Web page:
Walmart, and the identical box trick

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on 10/11/2007 6:19 AM snipped-for-privacy@dog.com said the following:

have a different taste than heating a cup full of water in the microwave.
--

Bill
In Hamptonburgh, NY
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wrote:

The gradual contamination of the water with Chinese mystery teapot coating also adds a certain something. "Oh Madge - this tea is simply divine. Where *do* you get your cadmium?"
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Why should you suppose that a teapot will be made in China? From the context above, I believe we're discussing a vessel made to heat water on the stove (which I usually call a teakettle) rather than a ceramic vessel made to steep tea. My teakettle is quite old, stainless steel, and Made in America. Perhaps the mother-in-law's is similar.
Cindy Hamilton
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wrote:

I "supposed" because when I went shopping for one 5 years ago, every single one of them (at 6 different stores) was made in China, and had an internal coating which everyone knows will deteriorate quickly.
I was looking for a stainless teapot to replace the one that my ex retained after our divorce. I had to order one (nice Farberware model) via the web.
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JoeSpareBedroom wrote:

You can get a new wife via the web? Well, why not?
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I suspect only 1 or 2 levels of difficulty/work above getting a good quality real stainless steel teakettle nowadays! (Though I suspect there are a few retail outlets that have the darn things - Big Bucks real stainless steel teakettles that is rather than brides!)
- Don Klipstein ( snipped-for-privacy@misty.com)
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wrote:


That's not the situation.
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snipped-for-privacy@dog.com wrote:

It's not--that "radiated" water is just nasty... :)
The joke aside, years ago Sir R A Fisher, the noted statistician while visiting during tea, a women there exclaimed that the cream must be in the cup before the tea was poured. Fisher, being the scientific sort, devised a blind taste test on the spot and indeed, she did pick out the offending cups...
"Never say never..." :)
--
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I agree with the mil. Buried in this article there are a few words that tell you she and I are not alone.
http://www.grist.org/advice/ask/2007/02/26/boiling /
nancy
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wrote:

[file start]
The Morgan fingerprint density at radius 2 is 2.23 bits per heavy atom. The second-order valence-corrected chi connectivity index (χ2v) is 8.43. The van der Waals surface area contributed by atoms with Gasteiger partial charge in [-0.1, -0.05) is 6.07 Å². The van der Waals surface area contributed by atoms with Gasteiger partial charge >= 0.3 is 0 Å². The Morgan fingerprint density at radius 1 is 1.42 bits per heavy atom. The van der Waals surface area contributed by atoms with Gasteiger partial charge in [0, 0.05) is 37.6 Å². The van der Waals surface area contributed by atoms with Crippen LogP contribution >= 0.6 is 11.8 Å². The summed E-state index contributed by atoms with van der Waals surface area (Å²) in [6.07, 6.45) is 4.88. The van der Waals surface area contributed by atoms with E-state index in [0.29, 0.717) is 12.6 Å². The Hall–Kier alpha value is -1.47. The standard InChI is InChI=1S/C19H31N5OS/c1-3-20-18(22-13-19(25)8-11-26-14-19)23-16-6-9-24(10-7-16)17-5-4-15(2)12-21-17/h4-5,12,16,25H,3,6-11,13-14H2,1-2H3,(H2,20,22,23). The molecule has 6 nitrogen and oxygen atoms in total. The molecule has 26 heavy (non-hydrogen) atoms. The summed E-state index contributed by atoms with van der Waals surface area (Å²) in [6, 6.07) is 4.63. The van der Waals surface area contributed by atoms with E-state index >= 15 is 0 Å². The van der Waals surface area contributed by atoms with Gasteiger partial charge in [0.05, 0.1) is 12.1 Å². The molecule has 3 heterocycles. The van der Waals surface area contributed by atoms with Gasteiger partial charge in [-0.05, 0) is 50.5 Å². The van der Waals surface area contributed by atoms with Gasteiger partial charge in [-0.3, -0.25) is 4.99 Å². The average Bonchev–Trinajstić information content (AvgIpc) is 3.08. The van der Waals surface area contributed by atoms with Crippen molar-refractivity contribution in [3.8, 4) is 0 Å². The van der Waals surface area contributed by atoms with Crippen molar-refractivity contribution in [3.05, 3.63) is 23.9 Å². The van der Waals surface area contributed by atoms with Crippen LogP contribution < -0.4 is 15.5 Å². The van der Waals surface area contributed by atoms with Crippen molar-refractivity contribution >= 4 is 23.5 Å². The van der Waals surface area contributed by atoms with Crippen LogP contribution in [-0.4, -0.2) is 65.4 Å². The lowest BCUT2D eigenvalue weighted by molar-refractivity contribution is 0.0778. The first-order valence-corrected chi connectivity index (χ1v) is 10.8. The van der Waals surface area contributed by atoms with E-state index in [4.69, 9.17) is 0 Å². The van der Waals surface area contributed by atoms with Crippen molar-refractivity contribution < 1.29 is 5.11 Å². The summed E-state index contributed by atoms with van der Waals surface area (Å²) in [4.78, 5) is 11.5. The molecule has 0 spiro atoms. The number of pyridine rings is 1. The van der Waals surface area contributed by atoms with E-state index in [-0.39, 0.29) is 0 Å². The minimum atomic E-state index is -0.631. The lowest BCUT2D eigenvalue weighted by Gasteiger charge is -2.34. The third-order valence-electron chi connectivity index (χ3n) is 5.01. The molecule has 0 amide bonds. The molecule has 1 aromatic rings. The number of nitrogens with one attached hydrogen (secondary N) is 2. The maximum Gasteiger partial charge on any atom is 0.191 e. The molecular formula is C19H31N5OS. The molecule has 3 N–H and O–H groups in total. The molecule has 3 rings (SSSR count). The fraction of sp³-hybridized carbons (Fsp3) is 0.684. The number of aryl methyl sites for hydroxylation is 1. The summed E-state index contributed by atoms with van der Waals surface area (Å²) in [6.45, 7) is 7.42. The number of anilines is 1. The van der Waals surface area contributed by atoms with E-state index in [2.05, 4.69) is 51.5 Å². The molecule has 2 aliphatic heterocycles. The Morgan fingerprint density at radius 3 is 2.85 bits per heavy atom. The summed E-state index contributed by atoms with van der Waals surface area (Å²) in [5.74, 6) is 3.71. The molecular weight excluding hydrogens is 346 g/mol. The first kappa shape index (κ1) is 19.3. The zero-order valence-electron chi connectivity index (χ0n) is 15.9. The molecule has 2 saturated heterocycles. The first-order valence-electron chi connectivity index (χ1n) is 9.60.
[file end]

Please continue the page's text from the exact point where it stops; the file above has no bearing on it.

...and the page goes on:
That article also claims that the digital display of a microwave oven consumes 80% of all power used by the unit. That's just plain comedy!
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Got me, perhaps because the microwave just sits there probably 95 percent of the time, if not more. I'm certainly not arguing the point at all.
nancy
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wrote:

I have an LCD travel clock with a display about the same size as the one on my microwave. It runs for several years on 2 AA size batteries.
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I suspect it has higher efficiency technology due to requirement to run a long time on batteries. The display elements could be based on LED chips of a higher efficiency type, maybe "low current red" or something else highly efficient that became commonly available around or after 1986 such as GaAlAsP or InGaAlP. This is as opposed to what I consider the usual microwave digital displays from the late 1980's, which I have seen to often to be aqua-colored, and those were vacuum tube fluorescent digital displays, which required multiple voltages and cathode heating! LEDs of similar color and high efficiency first gained commercial practicality in the mid-late 1990's, and then generally only for applications with low LED chip count!
- Don Klipstein ( snipped-for-privacy@misty.com)
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That is indeed possible if the microwave oven is plugged in all the time and only used a few minutes per week!
Though when it is cooking at full power, I expect less than 1% of the power consumption is going to the display and the control electronics and the low-voltage-output power supply that powers those.
- Don Klipstein ( snipped-for-privacy@misty.com)
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I usually buy the store brands if they're available. In a few cases I've been unhappy with the taste and buy the name brand ones next time, but usually the store label ones are as good (or better), and a lot cheaper.
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Mike O wrote:

Yep, in most cases the house brand products are perfectly acceptable. There may be some detectable difference if comparing side by side to a name brand, but not enough to justify the price difference.
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Home Depot took the top 10% sellers in each category throughout the store and had those items copied in China and displays them within a recognized brands display area in place of the original product.
cm

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Stormin Mormon (on backup computer) wrote:

But why would it really matter since it is frozen "pizza"?
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6.75 ounces vs. 12 ounces is a big difference! If I was going to eat frozen "pizza", and I have done that enough times (thankfully I ride bicycles a lot!), I don't want to get only 6.75 ounces for a price that is merely lowish for 12 ounces!
- Don Klipstein (Jr), snipped-for-privacy@misty.com
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